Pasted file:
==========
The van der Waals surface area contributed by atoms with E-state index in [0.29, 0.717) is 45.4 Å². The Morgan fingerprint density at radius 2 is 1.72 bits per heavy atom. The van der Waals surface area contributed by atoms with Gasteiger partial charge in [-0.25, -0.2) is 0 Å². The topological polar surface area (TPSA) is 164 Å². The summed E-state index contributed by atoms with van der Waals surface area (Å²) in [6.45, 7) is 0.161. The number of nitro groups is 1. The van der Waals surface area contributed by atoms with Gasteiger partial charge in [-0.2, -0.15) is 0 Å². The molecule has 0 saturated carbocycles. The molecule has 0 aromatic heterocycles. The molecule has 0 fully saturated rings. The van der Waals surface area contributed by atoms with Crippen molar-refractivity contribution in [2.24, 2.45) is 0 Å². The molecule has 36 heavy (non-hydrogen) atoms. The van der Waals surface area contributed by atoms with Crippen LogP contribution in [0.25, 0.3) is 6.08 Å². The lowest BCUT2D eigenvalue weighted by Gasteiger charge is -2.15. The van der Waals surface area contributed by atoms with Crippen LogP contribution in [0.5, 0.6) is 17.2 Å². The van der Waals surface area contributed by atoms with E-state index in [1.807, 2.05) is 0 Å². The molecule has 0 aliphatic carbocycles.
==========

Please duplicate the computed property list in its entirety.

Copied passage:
The van der Waals surface area contributed by atoms with E-state index in [0.29, 0.717) is 45.4 Å². The Morgan fingerprint density at radius 2 is 1.72 bits per heavy atom. The van der Waals surface area contributed by atoms with Gasteiger partial charge in [-0.25, -0.2) is 0 Å². The topological polar surface area (TPSA) is 164 Å². The summed E-state index contributed by atoms with van der Waals surface area (Å²) in [6.45, 7) is 0.161. The number of nitro groups is 1. The van der Waals surface area contributed by atoms with Gasteiger partial charge in [-0.2, -0.15) is 0 Å². The molecule has 0 saturated carbocycles. The molecule has 0 aromatic heterocycles. The molecule has 0 fully saturated rings. The van der Waals surface area contributed by atoms with Crippen molar-refractivity contribution in [2.24, 2.45) is 0 Å². The molecule has 36 heavy (non-hydrogen) atoms. The van der Waals surface area contributed by atoms with Crippen LogP contribution in [0.25, 0.3) is 6.08 Å². The lowest BCUT2D eigenvalue weighted by Gasteiger charge is -2.15. The van der Waals surface area contributed by atoms with Crippen LogP contribution in [0.5, 0.6) is 17.2 Å². The van der Waals surface area contributed by atoms with E-state index in [1.807, 2.05) is 0 Å². The molecule has 0 aliphatic carbocycles.